I was browsing the Net in response to a query from a friend and ran across some of the goals for members of the Garden Writers Association. One of those goals was how to make money from their blogs and I suppressed a chuckle.
In order to shorten their search, here’s what’s happening in the online world (any member of GWA should feel free to send this URL along to those individuals)
Let’s get the first question out of the way. “Post-Internet” is what’s happening now as we move away from our desktop computers to a mobile experience and apps.
Let’s Get Some Data Onboard To Discuss This Trend
On my two garden websites, the desktop computer is about to go under 35% for the year. Mobile use (tablet and phone) is almost 65%.
The younger the user, the more likely that user is to use a mobile device.
If you search google for specific information, let’s say “How far apart should I grow tomatoes?” This is the result you see.
Now you have the information, why would you visit the website?
Somebody has just done Google’s work for them for free (this is true for images as well as information btw).
What kinds of Uses are we talking about
Fifteen years ago (or so) I wrote an article suggesting there were three main uses for the Net.
I was of the opinion that a good website would focus on one of these things as a primary objective but add a second one as a secondary.
I decided to create an information-based network based on gardening information (while trying to make it somewhat entertaining)
Fifteen Years Later
That worked reasonably well until recently when the “community” type of resources used by Facebook began including “Information” as part of the community.
We now have pro level gardeners sharing information online for free as part of a community. (Note I’m not suggesting this is wrong or bad – I’m simply reporting on the state of the information economy.)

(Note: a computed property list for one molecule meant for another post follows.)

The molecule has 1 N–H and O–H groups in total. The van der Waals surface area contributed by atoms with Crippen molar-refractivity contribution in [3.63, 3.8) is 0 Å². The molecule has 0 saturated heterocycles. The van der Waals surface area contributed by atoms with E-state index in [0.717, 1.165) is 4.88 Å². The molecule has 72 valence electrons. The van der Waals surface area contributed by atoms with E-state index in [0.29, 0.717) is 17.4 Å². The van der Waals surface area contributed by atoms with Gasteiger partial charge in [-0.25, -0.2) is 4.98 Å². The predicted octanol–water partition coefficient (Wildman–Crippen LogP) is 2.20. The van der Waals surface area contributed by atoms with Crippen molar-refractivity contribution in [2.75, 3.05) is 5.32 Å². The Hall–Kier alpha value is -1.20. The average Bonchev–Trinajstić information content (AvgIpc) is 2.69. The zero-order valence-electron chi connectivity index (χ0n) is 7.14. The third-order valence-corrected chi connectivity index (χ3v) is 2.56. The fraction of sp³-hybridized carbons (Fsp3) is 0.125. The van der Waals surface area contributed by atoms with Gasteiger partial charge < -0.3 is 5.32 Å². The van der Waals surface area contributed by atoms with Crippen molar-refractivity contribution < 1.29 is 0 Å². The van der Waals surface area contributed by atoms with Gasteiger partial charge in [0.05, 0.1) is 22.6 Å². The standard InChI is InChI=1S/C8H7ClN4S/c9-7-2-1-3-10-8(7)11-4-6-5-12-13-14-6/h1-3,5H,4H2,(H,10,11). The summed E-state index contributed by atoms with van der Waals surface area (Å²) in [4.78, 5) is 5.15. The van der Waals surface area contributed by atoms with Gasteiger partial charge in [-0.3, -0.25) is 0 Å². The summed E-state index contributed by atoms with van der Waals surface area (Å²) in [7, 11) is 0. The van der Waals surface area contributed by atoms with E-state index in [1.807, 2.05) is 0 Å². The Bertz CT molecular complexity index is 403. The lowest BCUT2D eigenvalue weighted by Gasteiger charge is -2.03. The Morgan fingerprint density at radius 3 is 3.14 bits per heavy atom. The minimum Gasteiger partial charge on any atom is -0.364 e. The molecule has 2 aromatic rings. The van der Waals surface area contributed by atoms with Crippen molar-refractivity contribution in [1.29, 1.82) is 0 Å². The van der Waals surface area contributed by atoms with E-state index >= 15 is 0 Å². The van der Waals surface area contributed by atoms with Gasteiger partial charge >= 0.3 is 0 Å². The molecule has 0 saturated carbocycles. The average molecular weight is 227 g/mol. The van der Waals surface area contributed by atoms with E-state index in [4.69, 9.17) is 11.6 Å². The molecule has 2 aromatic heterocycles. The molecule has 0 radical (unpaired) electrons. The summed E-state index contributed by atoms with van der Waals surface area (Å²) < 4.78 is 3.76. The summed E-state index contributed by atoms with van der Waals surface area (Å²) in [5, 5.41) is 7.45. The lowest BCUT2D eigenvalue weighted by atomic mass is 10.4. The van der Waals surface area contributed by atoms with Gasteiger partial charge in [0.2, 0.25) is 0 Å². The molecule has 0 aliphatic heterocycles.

Facebook is now a platform for a billion users a day (over 1.5 billion total users) to deal with all three main uses for the Net. I was right in the content but got swamped by the scale of the community Facebook created.
Facebook does indeed provide a platform for all three primary uses of the Internet.
This is a problem for all content experts.
Well, maybe there are a few that won’t feel the impact as much….
The old guidelines of what to write about if you want to make money will hold longer than other subject areas (get laid, get paid, lose weight).
This is the kicker. The phone is merely the first step away from the desktop.
A patent has been let for a contact lens with circuits built in for cameras and viewing.
- The miniaturization of cameras and viewing systems means that ordinary glasses will handle both the production and consumption of video without the “dorky” bulky look of the first Google Glass system.
- Heads up displays will appear for consumers in more than their automobiles.
- Apps will replace websites viewed through the desktop (Facebook/Instagram/Google etc)
- Augmented reality (and possibly virtual reality) will become mainstream on the phones and eye-based systems such as glasses (above).
Again, as an aside, the last time I attended a Garden Writer’s convention, I gave a talk predicting virtual reality. I was wrong on some of the details but nailed the trend. Didn’t do me much good but…
And Now A Word From The Real World
We are increasingly using apps on our phones to interact with websites and Facebook.
We get our information that way which means that running a website is increasingly a losing proposition *unless* there’s a link to a separate economic model.
- Preferably one that’s offline.
- In the online world and only for the moment, that could be a book or ebook via Amazon.
I suspect this too is time-limited but I have no data on that.
The Solution For Non-Fiction Creators?
I’m not seeing one other than a) Amazon – which could be time-limited and b) the offline world.
I’m interested in what you think about this. Tell me in the comments below.